Q: One evening, while staying at a hotel, I entered the bathroom – whose floor was composed of granite tiles, very smooth – and picked up the small bathroom rug. It lacked rubber backing or other non-skid material, and was made of one-hundred percent cotton terry material. I placed this rug in front of the tub. Without incident, I took a shower, dried off in the tub, exited the bathroom and started to get dressed. Several minutes later, I re-entered the bathroom and took one step onto the rug. It slid forward, causing me to twist my knee and fall backward to the floor.
A: One assumes that your attorney will argue that the failure to provide non-skid backing on the rug was a dangerous condition. The hotel created this dangerous condition, or at least had some prior notice of it. In cases involving inherently smooth and potentially-slippery tiled or stone floors, liability often hinges upon competent evidence of a defect in the surface or in the rug – or some deviation from an applicable industry standard. Most probably you will need the testimony of an expert, competent methodically to give his or her opinion that industry standards require that a bathroom rug be fixed in place or provided with slip-resistant backing. Often, the attorney will prefer that the expert examine the actual floor, because it can be impossible to determine from a photograph how slippery this floor was, if at all.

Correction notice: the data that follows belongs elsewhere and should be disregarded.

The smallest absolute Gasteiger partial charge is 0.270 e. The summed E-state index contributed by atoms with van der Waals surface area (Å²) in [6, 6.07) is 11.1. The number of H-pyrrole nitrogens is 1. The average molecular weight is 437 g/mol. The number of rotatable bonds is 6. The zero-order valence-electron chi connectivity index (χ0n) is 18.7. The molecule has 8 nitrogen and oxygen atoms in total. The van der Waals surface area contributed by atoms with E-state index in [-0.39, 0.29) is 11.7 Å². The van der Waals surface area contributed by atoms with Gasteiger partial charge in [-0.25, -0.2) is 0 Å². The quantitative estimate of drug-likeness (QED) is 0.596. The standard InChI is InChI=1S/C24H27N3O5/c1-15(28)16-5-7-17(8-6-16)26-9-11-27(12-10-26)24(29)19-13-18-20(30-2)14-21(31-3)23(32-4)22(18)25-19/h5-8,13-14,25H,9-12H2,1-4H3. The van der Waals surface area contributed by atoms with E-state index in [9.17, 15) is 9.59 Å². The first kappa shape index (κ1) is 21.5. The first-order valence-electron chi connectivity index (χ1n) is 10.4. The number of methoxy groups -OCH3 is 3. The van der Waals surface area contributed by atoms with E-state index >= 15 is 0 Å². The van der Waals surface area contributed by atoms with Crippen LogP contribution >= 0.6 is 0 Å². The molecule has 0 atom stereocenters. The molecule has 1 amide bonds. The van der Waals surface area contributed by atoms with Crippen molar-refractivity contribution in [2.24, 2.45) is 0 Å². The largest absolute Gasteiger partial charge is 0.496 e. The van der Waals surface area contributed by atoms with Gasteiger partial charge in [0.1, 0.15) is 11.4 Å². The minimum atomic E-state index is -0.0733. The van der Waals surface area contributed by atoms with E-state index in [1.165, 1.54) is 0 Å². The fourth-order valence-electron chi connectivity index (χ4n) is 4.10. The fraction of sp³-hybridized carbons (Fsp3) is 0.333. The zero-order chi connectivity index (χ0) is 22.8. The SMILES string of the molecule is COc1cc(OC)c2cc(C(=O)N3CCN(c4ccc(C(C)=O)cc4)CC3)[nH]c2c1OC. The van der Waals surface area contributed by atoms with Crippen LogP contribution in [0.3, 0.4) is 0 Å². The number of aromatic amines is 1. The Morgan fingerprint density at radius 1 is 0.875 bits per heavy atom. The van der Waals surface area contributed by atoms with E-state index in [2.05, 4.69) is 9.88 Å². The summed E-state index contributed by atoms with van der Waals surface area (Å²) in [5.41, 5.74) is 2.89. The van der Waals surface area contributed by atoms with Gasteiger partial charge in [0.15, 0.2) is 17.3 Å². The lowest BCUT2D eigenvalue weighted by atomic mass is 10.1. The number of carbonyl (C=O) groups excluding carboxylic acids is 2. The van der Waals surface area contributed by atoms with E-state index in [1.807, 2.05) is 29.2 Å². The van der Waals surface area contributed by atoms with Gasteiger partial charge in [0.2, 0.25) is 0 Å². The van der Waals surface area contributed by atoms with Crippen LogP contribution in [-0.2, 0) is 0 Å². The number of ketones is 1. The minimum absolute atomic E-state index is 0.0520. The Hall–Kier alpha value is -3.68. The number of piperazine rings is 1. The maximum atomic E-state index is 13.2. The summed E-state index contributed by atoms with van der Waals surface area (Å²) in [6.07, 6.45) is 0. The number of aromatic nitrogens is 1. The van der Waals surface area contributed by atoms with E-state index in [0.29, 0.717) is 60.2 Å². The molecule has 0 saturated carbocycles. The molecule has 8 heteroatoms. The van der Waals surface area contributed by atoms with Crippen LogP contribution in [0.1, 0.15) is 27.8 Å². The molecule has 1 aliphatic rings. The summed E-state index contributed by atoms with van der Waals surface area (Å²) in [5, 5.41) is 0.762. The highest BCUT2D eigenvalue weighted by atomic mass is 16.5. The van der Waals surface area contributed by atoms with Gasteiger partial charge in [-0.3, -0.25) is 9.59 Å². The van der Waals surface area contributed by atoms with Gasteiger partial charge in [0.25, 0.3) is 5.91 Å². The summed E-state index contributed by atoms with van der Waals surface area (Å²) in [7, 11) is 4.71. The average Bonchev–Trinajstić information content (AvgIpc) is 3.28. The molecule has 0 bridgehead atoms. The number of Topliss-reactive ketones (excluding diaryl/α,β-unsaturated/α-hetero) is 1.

By: Scott Baron,
Attorney at Law Advertorial
The law responds to changed conditions; exceptions and variations abound. Here, the information is general; always seek out competent counsel. This article shall not be construed as legal advice.
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